It was the most remarkable success story imaginable. In the space of twelve months, Jenson Button had gone from being the forgotten man of F1, thinking his time in the sport was over with just a single race victory to his name, to becoming world champion with a team that only knew it was racing weeks before the start of the season. The plucky underdogs had taken on the big budget teams in Ferrari, McLaren, BMW, Toyota and Renault and beaten them. It is something that was highly unlikely back then, and unimaginable now.
Soon after, Mercedes bought the team and subsequently became the juggernaut it is today. And Button? Well, in a year of surprises he produced one more - announcing that he would leave the team to join McLaren for 2010. It was seen as a foolish move - McLaren was considered Lewis Hamilton's team after all, and few thought he would be able to beat his countryman in the same car. But it ultimately paid off handsomely with several more race wins, while Hamilton would be the first to leave Woking.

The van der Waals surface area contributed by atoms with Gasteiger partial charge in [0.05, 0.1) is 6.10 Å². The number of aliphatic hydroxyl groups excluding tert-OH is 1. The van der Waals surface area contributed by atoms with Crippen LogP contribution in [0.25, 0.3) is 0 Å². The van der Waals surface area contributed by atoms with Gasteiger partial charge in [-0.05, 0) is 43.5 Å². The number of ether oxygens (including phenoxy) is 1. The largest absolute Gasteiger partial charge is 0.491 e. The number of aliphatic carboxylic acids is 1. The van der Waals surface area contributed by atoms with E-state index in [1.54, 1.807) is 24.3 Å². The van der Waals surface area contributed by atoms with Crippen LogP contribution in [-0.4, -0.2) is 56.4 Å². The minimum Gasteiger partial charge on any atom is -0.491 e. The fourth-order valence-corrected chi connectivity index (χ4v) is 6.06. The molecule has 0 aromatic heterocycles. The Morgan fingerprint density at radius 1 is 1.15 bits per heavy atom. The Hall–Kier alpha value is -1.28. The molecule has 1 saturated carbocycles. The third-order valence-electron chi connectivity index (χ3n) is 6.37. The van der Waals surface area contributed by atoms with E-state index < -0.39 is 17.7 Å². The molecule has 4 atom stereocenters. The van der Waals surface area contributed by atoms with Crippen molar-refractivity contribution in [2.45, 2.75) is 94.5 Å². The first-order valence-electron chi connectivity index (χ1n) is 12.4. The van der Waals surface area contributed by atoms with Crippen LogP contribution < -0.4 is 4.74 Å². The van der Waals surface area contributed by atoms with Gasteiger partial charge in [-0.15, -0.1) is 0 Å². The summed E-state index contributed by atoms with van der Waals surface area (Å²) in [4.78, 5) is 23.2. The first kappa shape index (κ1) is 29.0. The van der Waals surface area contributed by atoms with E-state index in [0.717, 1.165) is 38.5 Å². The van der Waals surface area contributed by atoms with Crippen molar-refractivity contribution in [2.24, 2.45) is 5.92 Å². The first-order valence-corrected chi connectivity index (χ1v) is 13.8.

Despite the Brawn story, 2009 has not been remembered as a classic year as far as the championship battle went. Certainly, 2008, 2010 and 2012 were far more exciting. Yet for a combination of on-track action and off-track political scandal, intrigue and upheaval, it is unmatched in the modern era.
What about Max Mosley and that breakaway series? In a rare occurrence in F1, common sense prevailed. The teams backed down after Mosley confirmed he wouldn't stand for another term as FIA president, but the manufacturer exodus continued - BMW and Toyota both leaving at the end of the year, while Renault would sell off the majority of its team to a private equity firm.
In place of these three would be four new teams. However, only three of them made the start of the new season, and would be doomed from the start - having believed they were entering a cost-capped series. That discussion is still relevant ten years on, however, and is seen as a crucial part of the 2021 regulations. Whether history will end up repeating itself remains to be seen...